Friends of Amida-shu

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It’s quite common, during this ‘entitled’ era, when it’s common practice in our culture to strive for more, to compare oneself with others, to feel generally dissatisfied and lacking. I feel particularly, for teenagers (I have four teenaged granddaughters) who are bombarded by photos of physical perfection (probably Photoshopped), luxurious belongings, wonderful activities where everyone else appears to be having a glamorous and fun-filled life - all high and impossible standards to which they feel under pressure to aspire. Leading to increased happiness? I think not. Fortunately my granddaughters are growing beyond the chimera and have grounding parents who instil and encourage other activities, other more wholesome virtues.

Life, for a teenager, has always been challenging, what with hormones, exam pressure, changing roles and relationships and living conditions beckoning, but ‘in my day’ it was probably simpler. The just post-war generation, we lived through rationing, ate what we were given, had hand-me-down clothes or made our own and were instilled with more of a sense of being grateful for what we did have - being scolded if we didn’t. 

But do we always remember to be grateful for what we do have? Probably not. There’s so much that we take for granted. And yet, it’s now being recognised, gratitude is good for our mental and physical health, as well as being a realistic and wholesome practice to adopt. So what might we be overlooking? Perhaps the simple, everyday, that we, in 2016, hardly even think about. 

Take breakfast (if you do). Our ancestors and people in other parts of the world, even our own, would be amazed at the abundance. Go to any supermarket and look at the long aisle of breakfast cereals. Muesli and granola were barely heard of 50 years ago, let alone all the current varieties and other options. Then there are the different sorts of dairy and non-dairy milks, yoghurts, types of fruit from around the world, breads, spreads……  All grown, farmed, produced, packaged, transported, available for our consumption with minimal effort from us. It’s said that up to 170 people have been involved in our breakfast. Sure, we earned the money to pay for it and we went to the shop to buy it but our personal input is dwarfed by the input of so many others. And that’s before we look at the provenance of the bowl, the cutlery, the table, the building we are in. We are living on a beautiful planet, with mineral resources, fertile soil, sufficient rain and sunshine, and here is that simple bowl of cereal. Seeds - how wonderful are they? So much potential contained in such a tiny space. And look at the diversity - how did that come about? In my bowl are oats and blueberries and strawberries. Sitting at my breakfast table I can see, through the window, flag irises in the pond, yellow and orange poppies, full blown peonies, cornflowers, delicate ‘London Pride’, rowan and red and green acers, tall trees beyond my fence in the country park - all of which, like the contents of my bowl, started life as tiny seeds. Miraculous!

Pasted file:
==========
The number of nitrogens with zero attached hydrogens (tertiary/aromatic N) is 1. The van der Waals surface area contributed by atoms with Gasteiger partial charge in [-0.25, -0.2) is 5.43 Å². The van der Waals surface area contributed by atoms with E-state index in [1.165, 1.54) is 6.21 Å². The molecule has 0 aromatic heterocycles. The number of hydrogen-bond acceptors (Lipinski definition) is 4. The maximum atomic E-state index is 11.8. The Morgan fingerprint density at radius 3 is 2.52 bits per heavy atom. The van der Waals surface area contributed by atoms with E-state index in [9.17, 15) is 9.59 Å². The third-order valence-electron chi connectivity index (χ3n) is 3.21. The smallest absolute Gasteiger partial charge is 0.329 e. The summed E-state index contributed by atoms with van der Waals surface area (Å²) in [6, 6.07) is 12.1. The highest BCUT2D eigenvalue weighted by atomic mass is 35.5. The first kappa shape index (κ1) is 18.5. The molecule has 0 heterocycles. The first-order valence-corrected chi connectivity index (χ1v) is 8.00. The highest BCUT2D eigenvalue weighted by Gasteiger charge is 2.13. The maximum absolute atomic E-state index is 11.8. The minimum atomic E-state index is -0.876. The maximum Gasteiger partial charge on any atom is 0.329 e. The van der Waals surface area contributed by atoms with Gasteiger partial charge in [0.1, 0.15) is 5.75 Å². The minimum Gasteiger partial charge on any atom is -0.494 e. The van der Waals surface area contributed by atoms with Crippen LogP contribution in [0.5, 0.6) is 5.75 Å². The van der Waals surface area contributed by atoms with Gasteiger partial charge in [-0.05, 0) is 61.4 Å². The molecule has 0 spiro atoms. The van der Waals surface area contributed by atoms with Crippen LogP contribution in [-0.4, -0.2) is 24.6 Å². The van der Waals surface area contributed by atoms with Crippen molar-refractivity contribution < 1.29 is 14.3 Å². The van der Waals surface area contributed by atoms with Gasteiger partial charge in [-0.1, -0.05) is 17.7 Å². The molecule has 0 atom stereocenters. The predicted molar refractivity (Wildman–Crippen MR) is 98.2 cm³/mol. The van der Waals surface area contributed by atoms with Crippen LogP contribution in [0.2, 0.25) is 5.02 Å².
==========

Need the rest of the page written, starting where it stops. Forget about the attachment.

We live on the basis of ‘much suffering, much hard work, much joy’ and many, many miracles. Namo Amida Bu, Namo Amida Bu, thank you, thank you.

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We are very fortunate.
Namo Amida Bu.

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